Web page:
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As the UFC 189 world tour kicks off, feathers are already getting ruffled

Guilherme Cruz, MMA Fighting

This thing? This world tour that the UFC is doing for UFC 189 with Conor McGregor and Jose Aldo, traipsing them around the globe and dropping them into key ports…letting them steep in all the things they intend to do to each other in July…all the sunglasses and scowls and defiant shows of bravado? This is fun. This is pure Fight Game theater.

The contender McGregor and the UFC’s 145-pound champion Aldo came together for the first time on Friday at the Maracanazinho Arena in Rio de Janeiro. This was the initial stop of a ten-city, five-country tour, a tour that the UFC hopes will generate fervency for the biggest featherweight fight in company history. McGregor, the company darling with all the spoils. Aldo, the company executioner. The spoiler.

Brazil, of course, belongs to Aldo, and later, when this little teaser hits Dublin on the last leg on March 31, it’ll be McGregor’s. Not that those designations are set. McGregor told the cariocas assembled on Friday that he in fact owned the city of Rio. He had his feet kicked up on the dais when he said it. As the chorus of death wishes rained down, he cupped his ears.

This is how it should be.

McGregor went into a spiel about how in the old days he’d have shown up to the favela on horseback and killed everyone who was not fit for work. He was all nerve. He talked about Aldo as a "coaster" who can’t finish fights, and called his chin "battle worn." As an asides, he swiped Chad Mendes -- poor neutral Chad Mendes -- for having alligator arms. He said he could see fear in Aldo’s eyes, and he removed his sunglasses to emphasize that his own Baby Browns are not what you might call sane. Dana White stood at the podium between him and Aldo and could barely conceal how much he was freaking loving life.

That’s because if McGregor is a fool, he is a damn brilliant one. He only has to smile to kick off a war between Ireland and Brazil. When he was introduced for the press conference, he strolled out in a three-piece like a boulevardier full of irrational sweet nothings. He blew out kisses to a sea of middle fingers and vitriol. How to describe the kind of passionate hate he was receiving? Or that he took it all in true despotic stride?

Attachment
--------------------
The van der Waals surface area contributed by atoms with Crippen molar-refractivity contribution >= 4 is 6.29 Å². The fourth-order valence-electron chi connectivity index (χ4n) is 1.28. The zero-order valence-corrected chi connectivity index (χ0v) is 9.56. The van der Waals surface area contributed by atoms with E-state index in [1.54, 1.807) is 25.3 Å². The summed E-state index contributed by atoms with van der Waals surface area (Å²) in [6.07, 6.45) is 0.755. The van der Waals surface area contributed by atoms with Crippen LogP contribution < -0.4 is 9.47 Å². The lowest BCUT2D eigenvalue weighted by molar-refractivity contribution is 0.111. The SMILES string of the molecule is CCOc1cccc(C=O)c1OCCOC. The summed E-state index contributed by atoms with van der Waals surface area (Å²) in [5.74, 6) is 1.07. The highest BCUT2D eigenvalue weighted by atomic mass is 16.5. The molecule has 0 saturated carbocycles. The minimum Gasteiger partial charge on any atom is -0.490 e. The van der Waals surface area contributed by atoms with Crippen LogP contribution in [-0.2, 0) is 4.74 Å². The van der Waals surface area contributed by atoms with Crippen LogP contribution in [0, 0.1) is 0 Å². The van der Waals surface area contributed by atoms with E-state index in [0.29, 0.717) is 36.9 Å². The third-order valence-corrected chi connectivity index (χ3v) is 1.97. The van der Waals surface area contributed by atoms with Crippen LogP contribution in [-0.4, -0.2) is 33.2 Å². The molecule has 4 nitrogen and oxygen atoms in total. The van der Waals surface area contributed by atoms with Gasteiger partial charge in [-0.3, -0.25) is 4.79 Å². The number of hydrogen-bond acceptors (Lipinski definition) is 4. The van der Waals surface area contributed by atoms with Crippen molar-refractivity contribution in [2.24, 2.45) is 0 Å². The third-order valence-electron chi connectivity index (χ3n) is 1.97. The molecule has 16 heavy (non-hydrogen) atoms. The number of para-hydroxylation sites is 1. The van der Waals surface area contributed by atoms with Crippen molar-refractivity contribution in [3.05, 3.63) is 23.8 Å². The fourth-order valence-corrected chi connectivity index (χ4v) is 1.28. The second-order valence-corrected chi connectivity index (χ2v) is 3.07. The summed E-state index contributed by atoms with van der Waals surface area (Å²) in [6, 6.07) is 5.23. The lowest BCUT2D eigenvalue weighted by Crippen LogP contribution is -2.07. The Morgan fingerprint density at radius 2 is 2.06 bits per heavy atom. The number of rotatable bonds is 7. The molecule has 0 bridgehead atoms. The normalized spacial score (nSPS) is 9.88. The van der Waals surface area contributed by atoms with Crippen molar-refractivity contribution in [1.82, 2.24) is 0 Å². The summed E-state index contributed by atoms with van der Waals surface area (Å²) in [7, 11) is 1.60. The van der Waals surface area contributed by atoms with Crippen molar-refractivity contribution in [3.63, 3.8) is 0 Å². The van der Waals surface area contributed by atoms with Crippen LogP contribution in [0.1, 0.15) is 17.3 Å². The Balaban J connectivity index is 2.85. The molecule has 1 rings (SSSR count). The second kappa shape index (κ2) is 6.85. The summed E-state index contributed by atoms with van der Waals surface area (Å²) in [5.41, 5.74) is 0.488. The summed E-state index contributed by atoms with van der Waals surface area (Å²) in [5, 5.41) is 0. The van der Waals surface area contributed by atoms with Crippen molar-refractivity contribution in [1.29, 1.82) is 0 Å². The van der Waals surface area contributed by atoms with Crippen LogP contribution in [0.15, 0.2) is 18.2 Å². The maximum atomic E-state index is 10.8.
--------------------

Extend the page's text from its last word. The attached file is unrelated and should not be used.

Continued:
In a word: Fantastic.

And part of what makes this sport fun is how a given country lives vicariously through its athletes. That’s what you’re reminded of when the UFC does something like this. Back in the day, when Chael Sonnen was being set up for his rematch with Anderson Silva, the idea of the fight happening in Brazil seemed almost too good to be true (and it was). Sonnen being dropped into enemy territory felt appropriately sacrificial, just as the idea of a person going up against the world has remained a romantic one down through the ages.

Look at Rocky IV. Or Jeff Monson in Russia, taking on Fedor. Or Ronda Rousey, who was also on hand Friday, to announce that she’d be fighting Brazilian Bethe Correia in Rio, to avenge the losses of her friends Jessamyn Duke and Shayna Baszler.

UFC 189 will happen in Vegas, during its International Fight Week, so a personal appearance tour like this is all about context and involvement. Aldo was an extension of not only Brazil’s soil on Friday, but the general sentiment. He was a form of justice. When the microphone was opened up for fan questions, it became a series of declarations and statements of what Aldo was going to do to the great waxed dandy who sat there provoking them. Aldo’s fists are tuned to millions, who will live and die with everything he throws in July.

And how great was Aldo through the first leg of this dog-and-pony show? If anything counters audacity and blowhardism it’s the knowing. Aldo is the only featherweight champion Zuffa has known. His middle finger conveyed the message. He called McGregor a fool and said he was in "deep sh*t," which sent a zing down the Amazon. He wasn’t screwing around up there. When they went to square off, Aldo stood unflinching as McGregor yapped. It was a great moment of intensity.

The underlying thing being that this fight is going to happen. That McGregor has no reverence for Aldo. That Aldo has no reverence for fools. And that everything in between is just a loud countdown to the truth.

In other words: Fun.

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